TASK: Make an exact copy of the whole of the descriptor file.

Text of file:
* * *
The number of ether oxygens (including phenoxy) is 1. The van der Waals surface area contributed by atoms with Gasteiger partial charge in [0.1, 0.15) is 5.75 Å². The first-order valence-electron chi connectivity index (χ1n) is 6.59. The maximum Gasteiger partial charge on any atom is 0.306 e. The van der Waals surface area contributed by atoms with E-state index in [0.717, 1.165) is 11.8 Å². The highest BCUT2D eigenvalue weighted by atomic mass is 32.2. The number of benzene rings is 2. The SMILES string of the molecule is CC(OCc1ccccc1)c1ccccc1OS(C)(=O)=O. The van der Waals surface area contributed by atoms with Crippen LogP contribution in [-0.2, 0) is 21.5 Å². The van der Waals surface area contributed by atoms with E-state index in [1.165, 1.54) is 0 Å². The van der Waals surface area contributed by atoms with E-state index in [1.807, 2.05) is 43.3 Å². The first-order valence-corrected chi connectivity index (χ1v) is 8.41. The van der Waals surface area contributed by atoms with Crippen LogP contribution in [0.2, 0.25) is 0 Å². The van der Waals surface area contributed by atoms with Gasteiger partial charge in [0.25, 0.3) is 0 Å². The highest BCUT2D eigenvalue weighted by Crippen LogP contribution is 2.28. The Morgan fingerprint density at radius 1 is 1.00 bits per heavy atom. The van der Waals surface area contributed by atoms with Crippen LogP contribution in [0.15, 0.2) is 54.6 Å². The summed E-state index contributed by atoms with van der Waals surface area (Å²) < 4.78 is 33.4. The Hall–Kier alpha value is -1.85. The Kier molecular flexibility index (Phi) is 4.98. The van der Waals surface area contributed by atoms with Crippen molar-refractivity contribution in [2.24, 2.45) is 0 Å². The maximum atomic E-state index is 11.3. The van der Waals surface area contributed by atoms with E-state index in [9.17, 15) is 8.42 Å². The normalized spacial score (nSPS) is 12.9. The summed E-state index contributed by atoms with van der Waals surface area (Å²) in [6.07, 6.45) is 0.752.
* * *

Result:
The number of ether oxygens (including phenoxy) is 1. The van der Waals surface area contributed by atoms with Gasteiger partial charge in [0.1, 0.15) is 5.75 Å². The first-order valence-electron chi connectivity index (χ1n) is 6.59. The maximum Gasteiger partial charge on any atom is 0.306 e. The van der Waals surface area contributed by atoms with E-state index in [0.717, 1.165) is 11.8 Å². The highest BCUT2D eigenvalue weighted by atomic mass is 32.2. The number of benzene rings is 2. The SMILES string of the molecule is CC(OCc1ccccc1)c1ccccc1OS(C)(=O)=O. The van der Waals surface area contributed by atoms with Crippen LogP contribution in [-0.2, 0) is 21.5 Å². The van der Waals surface area contributed by atoms with E-state index in [1.165, 1.54) is 0 Å². The van der Waals surface area contributed by atoms with E-state index in [1.807, 2.05) is 43.3 Å². The first-order valence-corrected chi connectivity index (χ1v) is 8.41. The van der Waals surface area contributed by atoms with Crippen LogP contribution in [0.2, 0.25) is 0 Å². The van der Waals surface area contributed by atoms with Gasteiger partial charge in [0.25, 0.3) is 0 Å². The highest BCUT2D eigenvalue weighted by Crippen LogP contribution is 2.28. The Morgan fingerprint density at radius 1 is 1.00 bits per heavy atom. The van der Waals surface area contributed by atoms with Crippen LogP contribution in [0.15, 0.2) is 54.6 Å². The summed E-state index contributed by atoms with van der Waals surface area (Å²) < 4.78 is 33.4. The Hall–Kier alpha value is -1.85. The Kier molecular flexibility index (Phi) is 4.98. The van der Waals surface area contributed by atoms with Crippen molar-refractivity contribution in [2.24, 2.45) is 0 Å². The maximum atomic E-state index is 11.3. The van der Waals surface area contributed by atoms with E-state index in [9.17, 15) is 8.42 Å². The normalized spacial score (nSPS) is 12.9. The summed E-state index contributed by atoms with van der Waals surface area (Å²) in [6.07, 6.45) is 0.752.